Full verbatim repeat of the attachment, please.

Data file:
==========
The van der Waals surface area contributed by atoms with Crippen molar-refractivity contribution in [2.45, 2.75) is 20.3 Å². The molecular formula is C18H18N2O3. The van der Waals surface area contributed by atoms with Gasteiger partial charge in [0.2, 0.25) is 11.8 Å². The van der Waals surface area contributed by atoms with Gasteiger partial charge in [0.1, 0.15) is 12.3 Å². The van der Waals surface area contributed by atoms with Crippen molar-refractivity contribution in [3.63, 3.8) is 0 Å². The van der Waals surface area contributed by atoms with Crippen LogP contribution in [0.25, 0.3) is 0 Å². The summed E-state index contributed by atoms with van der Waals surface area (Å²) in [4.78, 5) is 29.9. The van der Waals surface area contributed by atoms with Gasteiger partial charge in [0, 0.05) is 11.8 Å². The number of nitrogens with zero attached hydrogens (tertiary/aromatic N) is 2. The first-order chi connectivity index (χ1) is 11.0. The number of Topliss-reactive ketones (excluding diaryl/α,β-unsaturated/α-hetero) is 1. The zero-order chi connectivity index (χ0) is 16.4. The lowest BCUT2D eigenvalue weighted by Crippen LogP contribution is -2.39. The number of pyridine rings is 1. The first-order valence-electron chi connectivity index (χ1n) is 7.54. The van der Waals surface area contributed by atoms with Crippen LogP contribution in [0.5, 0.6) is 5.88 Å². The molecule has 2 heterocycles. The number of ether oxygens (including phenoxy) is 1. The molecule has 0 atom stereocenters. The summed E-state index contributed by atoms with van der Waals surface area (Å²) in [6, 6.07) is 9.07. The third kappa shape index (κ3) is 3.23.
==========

The van der Waals surface area contributed by atoms with Crippen molar-refractivity contribution in [2.45, 2.75) is 20.3 Å². The molecular formula is C18H18N2O3. The van der Waals surface area contributed by atoms with Gasteiger partial charge in [0.2, 0.25) is 11.8 Å². The van der Waals surface area contributed by atoms with Gasteiger partial charge in [0.1, 0.15) is 12.3 Å². The van der Waals surface area contributed by atoms with Crippen molar-refractivity contribution in [3.63, 3.8) is 0 Å². The van der Waals surface area contributed by atoms with Crippen LogP contribution in [0.25, 0.3) is 0 Å². The summed E-state index contributed by atoms with van der Waals surface area (Å²) in [4.78, 5) is 29.9. The van der Waals surface area contributed by atoms with Gasteiger partial charge in [0, 0.05) is 11.8 Å². The number of nitrogens with zero attached hydrogens (tertiary/aromatic N) is 2. The first-order chi connectivity index (χ1) is 11.0. The number of Topliss-reactive ketones (excluding diaryl/α,β-unsaturated/α-hetero) is 1. The zero-order chi connectivity index (χ0) is 16.4. The lowest BCUT2D eigenvalue weighted by Crippen LogP contribution is -2.39. The number of pyridine rings is 1. The first-order valence-electron chi connectivity index (χ1n) is 7.54. The van der Waals surface area contributed by atoms with Crippen LogP contribution in [0.5, 0.6) is 5.88 Å². The molecule has 2 heterocycles. The number of ether oxygens (including phenoxy) is 1. The molecule has 0 atom stereocenters. The summed E-state index contributed by atoms with van der Waals surface area (Å²) in [6, 6.07) is 9.07. The third kappa shape index (κ3) is 3.23.